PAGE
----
Illinois to lead NSF Midwest Big Data Hub
In the future, big data could help unlock the mysteries of fields ranging from the natural sciences to medicine, and Illinois has a new opportunity to take a leading role.four regional Big Data Hubs. The University of Illinois at Urbana-Champaign will lead the Midwest Big Data Hub, a consortium of public and private partners. Catalyzed by an initial award from the National Science Foundation called SEEDCorn, which stands for “Sustainable Enabling Environment for Data Collaboration,” its goal is to provide a “big data brain trust” that will allow researchers to better collect, mine, and analyze data, leading to greater efficiency and, ultimately, a higher quality of life.
“The BD Hubs program represents a unique approach to improving the impact of data science by establishing partnerships among likeminded stakeholders,” said Jim Kurose, head of NSF’s Directorate for Computer and Information Science and Engineering. “In doing so, it enables teams of data science researchers to come together with domain experts, with cities and municipalities, and with anchor institutions to establish and grow collaborations that will accelerate progress in a wide range of science and education domains with the potential for great societal benefit.”
Joining Illinois in the Midwest Big Data Hub are the University of Michigan at Ann Arbor, Iowa State University, Indiana University, the University of North Dakota and dozens of other partners from academia, industry, government, and non-governmental organizations. The Midwest BD Hub will focus its efforts on three sectors:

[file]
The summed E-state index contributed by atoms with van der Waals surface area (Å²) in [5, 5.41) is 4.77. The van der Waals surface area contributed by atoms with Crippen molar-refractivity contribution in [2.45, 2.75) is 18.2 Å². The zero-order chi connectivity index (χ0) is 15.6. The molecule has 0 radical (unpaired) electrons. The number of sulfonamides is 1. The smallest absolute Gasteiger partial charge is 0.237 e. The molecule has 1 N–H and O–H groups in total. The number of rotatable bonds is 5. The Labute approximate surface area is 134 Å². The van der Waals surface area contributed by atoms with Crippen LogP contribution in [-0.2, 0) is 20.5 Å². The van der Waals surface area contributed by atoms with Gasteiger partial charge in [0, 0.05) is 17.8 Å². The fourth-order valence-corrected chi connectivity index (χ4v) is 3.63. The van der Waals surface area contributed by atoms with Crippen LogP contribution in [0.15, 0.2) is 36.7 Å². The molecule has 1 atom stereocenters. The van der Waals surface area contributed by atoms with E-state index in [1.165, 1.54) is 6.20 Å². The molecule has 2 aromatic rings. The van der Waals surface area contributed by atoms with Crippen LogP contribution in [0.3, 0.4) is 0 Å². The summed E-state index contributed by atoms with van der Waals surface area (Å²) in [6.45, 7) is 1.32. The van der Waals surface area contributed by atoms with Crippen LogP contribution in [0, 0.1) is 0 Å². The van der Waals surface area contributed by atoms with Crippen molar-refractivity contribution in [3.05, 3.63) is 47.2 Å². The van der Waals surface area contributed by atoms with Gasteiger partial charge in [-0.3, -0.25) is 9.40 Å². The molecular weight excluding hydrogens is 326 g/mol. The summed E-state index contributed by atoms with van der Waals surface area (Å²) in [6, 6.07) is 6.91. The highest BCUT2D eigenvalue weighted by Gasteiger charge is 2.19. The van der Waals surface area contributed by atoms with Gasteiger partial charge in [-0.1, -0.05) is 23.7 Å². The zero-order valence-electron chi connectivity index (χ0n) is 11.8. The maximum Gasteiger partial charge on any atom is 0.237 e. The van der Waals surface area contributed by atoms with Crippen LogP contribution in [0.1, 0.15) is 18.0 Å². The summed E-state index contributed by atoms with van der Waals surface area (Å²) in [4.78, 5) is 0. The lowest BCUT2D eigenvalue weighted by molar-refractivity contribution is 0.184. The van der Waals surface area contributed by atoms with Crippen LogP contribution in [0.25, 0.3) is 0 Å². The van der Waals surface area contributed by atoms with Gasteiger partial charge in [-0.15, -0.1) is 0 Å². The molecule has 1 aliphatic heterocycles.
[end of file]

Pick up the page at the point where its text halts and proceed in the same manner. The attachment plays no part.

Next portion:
1) Society (smart cities and communities; network science; business analytics)
2) Natural & Built World (water, food, and energy; digital agriculture; transportation; and advanced manufacturing)
3) Healthcare and Biomedical Research
Those themes are a natural fit for the Midwest, which is sitting on the nation’s largest freshwater reservoir and some of the country’s most fertile soil. It’s also home to top healthcare systems and pharmaceutical companies, such as the Mayo Clinic and Eli Lilly, both of which are partners in the Hub. In addition, the City of Chicago, another partner, is exploring many smart city concepts, such as smart traffic and transportation systems.
“Big data could help us determine, for example, how much water to use for raising food, how much for drinking, and how much to leave untouched,’ said Edward Seidel, principal investigator of the Midwest BD Hub and director of Illinois’ National Center for Supercomputing Applications. “It could help us make decisions on how to allocate resources based on current soil, crop, and climate decisions – ultimately, how to make the smartest decisions possible for the benefit of the people who live here.”National Data Service to support pilot projects to develop services for data communities to share, link, discover and compute on data collections.
“We see it as our mission to organize communities to support science activities around these thrusts,” Seidel said. “We’re really looking at how to make this model sustainable, as the need for big data services will only grow in the future.”
More detail on the hub can be found at midwestbigdatahub.org. The other three regional Hubs will be coordinated by data scientists at Columbia University (Northeast Hub); Georgia Tech and the University of North Carolina (South Hub); and the University of California, San Diego, the University of California, Berkeley, and the University of Washington (West Hub).